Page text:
“Be of good courage, and let us prove strong for our people, and for the cities of our God; and Hashem do that which seemeth Him good.” II Samuel 10:12 (The Israel Bible™)
Education Minister and Chairman of the Jewish Home Party Naftali Bennett told a counter-terrorism conference Monday that Israel is the world’s “front post” in the battle against terror.
“No nation is as threatened by terror as we are,” Bennett told the International Institute for Counter-Terrorism annual conference. “We’ve got Hezbollah in the north, we’ve got Jabhat al-Nusra in Syria, we have ISIS in Sinai, we have Hamas in Gaza – four of our frontiers with the deadliest terror organizations in the world, yet we’re thriving and we’re leading the battle because we’re here and we’re not going anywhere.”
“By being here we collect intelligence, methodologies, lessons learned, and we’re out there fighting day in and day out,” Bennett added.
However, Bennett also said that Israel and its leading role in the battle against global terrorism was being undermined by many in the international community pushing for a two-state solution between Israel and the Palestinian Authority.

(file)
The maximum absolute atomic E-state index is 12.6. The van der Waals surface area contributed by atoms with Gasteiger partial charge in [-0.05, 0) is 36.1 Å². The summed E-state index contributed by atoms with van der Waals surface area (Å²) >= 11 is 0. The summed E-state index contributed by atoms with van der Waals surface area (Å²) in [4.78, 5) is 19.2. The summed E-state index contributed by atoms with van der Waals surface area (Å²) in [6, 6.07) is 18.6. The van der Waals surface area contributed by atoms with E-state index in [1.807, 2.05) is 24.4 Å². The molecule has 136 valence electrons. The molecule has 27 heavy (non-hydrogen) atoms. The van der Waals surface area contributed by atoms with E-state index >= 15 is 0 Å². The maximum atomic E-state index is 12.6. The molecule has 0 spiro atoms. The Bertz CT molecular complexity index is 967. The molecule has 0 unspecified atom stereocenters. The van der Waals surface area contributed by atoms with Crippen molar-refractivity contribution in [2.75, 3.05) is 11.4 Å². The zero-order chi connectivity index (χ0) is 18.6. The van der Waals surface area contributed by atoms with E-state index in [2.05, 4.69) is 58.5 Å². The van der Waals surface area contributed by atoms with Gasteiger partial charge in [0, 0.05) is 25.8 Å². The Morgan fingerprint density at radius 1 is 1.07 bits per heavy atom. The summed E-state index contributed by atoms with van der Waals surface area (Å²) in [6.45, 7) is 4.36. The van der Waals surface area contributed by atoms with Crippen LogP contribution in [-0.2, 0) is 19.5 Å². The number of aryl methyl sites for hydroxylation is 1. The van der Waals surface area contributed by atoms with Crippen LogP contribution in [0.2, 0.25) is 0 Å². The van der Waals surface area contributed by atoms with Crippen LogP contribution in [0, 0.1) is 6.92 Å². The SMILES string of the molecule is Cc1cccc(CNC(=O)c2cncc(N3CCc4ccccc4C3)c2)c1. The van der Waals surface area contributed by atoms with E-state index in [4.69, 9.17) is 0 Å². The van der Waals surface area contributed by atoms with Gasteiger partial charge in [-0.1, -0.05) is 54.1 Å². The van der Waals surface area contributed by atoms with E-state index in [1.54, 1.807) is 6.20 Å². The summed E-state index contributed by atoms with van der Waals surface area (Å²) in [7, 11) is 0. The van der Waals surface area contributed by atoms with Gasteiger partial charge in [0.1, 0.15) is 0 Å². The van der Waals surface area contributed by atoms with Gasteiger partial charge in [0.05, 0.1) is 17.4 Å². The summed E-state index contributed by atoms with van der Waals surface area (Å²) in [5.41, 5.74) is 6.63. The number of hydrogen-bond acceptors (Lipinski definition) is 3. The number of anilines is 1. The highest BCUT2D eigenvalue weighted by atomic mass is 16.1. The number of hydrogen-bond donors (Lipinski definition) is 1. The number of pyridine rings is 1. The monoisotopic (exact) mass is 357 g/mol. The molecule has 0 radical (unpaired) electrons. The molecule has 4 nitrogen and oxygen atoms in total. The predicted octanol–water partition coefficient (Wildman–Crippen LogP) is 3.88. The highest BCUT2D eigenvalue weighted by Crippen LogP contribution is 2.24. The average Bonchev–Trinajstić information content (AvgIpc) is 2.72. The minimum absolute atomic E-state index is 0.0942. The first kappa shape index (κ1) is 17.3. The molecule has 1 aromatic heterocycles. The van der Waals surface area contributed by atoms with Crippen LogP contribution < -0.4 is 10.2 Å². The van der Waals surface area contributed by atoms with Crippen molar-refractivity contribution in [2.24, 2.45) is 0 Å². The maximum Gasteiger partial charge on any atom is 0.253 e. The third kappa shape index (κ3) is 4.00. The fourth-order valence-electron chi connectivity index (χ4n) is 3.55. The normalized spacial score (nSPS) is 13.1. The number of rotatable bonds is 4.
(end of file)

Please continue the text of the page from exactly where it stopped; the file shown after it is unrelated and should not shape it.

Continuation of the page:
“My one request from you coming from all around the world is don’t push us to divide our country. Don’t try and break us. Back us,” Bennett concluded.
Zionist Union MK Tzipi Livni, who spoke after Bennett, said Israel must take action for a regional peace move against radical religious organizations operating in the Middle East.
“Israel must seize the regional opportunity that exists now with the moderate Arab states, which see Iran and ISIS as a common enemy,” said Livni. “This axis will change the Israel’s security and strategic status.”
Livni, who previously served as foreign minister, argued that the window of opportunity for Israel to act will soon close.
“This opportunity will not be available for long,” she argued. We must not miss it. It’s a matter of timing and the timing is now.”’
Israel has already made progress in crafting relations with many Arab states, including some like Saudi Arabia that do not officially recognize the state of Israel. Israeli and Saudi dignitaries have met several times, and last year Israel opened a diplomatic mission in the United Arab Emirates.
Livni, who finds herself at stark odds with Bennett in her strong support for a two-state solution with the Palestinian Authority, expressed hope and optimism for a resolution to the Israeli-Palestinian conflict, as long as the resolution stemmed only from the national aspect, not from the religious one.
“Regarding the Palestinians, we unfortunately have the expression of both national and religious conflicts,” said Livni. “Those who claim them to be the same and mix them together, have turned a national conflict that will hopefully be resolved, into a religious conflict that is unsolvable, which will take place inside Israel between Jews and Muslims.
“That we must prevent,” Livni said.